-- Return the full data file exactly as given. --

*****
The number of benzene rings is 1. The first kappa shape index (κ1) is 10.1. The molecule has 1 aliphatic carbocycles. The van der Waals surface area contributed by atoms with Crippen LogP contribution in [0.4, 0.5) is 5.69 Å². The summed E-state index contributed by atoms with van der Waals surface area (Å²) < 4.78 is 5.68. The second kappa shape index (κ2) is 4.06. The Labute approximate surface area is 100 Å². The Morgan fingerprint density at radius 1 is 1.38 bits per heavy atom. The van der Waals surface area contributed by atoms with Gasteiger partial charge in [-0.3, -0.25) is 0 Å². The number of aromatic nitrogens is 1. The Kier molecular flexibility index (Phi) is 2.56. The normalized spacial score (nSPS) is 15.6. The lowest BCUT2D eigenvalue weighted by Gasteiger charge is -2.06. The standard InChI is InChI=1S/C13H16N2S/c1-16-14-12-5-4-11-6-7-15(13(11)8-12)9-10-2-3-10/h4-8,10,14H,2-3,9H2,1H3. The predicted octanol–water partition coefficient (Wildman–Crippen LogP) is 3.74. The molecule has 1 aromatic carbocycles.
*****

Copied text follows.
The number of benzene rings is 1. The first kappa shape index (κ1) is 10.1. The molecule has 1 aliphatic carbocycles. The van der Waals surface area contributed by atoms with Crippen LogP contribution in [0.4, 0.5) is 5.69 Å². The summed E-state index contributed by atoms with van der Waals surface area (Å²) < 4.78 is 5.68. The second kappa shape index (κ2) is 4.06. The Labute approximate surface area is 100 Å². The Morgan fingerprint density at radius 1 is 1.38 bits per heavy atom. The van der Waals surface area contributed by atoms with Gasteiger partial charge in [-0.3, -0.25) is 0 Å². The number of aromatic nitrogens is 1. The Kier molecular flexibility index (Phi) is 2.56. The normalized spacial score (nSPS) is 15.6. The lowest BCUT2D eigenvalue weighted by Gasteiger charge is -2.06. The standard InChI is InChI=1S/C13H16N2S/c1-16-14-12-5-4-11-6-7-15(13(11)8-12)9-10-2-3-10/h4-8,10,14H,2-3,9H2,1H3. The predicted octanol–water partition coefficient (Wildman–Crippen LogP) is 3.74. The molecule has 1 aromatic carbocycles.